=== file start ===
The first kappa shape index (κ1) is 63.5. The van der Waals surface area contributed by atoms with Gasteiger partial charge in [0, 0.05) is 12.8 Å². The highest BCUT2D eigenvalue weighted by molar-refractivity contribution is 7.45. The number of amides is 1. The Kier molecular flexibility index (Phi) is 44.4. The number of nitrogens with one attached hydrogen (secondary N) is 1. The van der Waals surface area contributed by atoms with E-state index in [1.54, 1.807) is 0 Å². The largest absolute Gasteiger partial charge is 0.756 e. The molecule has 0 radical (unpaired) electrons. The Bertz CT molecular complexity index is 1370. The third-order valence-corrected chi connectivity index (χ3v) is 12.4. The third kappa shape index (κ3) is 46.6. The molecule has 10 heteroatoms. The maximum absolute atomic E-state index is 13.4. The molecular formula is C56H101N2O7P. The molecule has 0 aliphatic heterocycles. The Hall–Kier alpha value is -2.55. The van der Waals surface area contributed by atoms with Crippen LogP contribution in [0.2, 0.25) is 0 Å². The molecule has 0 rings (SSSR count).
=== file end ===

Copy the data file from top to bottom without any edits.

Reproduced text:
The first kappa shape index (κ1) is 63.5. The van der Waals surface area contributed by atoms with Gasteiger partial charge in [0, 0.05) is 12.8 Å². The highest BCUT2D eigenvalue weighted by molar-refractivity contribution is 7.45. The number of amides is 1. The Kier molecular flexibility index (Phi) is 44.4. The number of nitrogens with one attached hydrogen (secondary N) is 1. The van der Waals surface area contributed by atoms with E-state index in [1.54, 1.807) is 0 Å². The largest absolute Gasteiger partial charge is 0.756 e. The molecule has 0 radical (unpaired) electrons. The Bertz CT molecular complexity index is 1370. The third-order valence-corrected chi connectivity index (χ3v) is 12.4. The third kappa shape index (κ3) is 46.6. The molecule has 10 heteroatoms. The maximum absolute atomic E-state index is 13.4. The molecular formula is C56H101N2O7P. The molecule has 0 aliphatic heterocycles. The Hall–Kier alpha value is -2.55. The van der Waals surface area contributed by atoms with Crippen LogP contribution in [0.2, 0.25) is 0 Å². The molecule has 0 rings (SSSR count).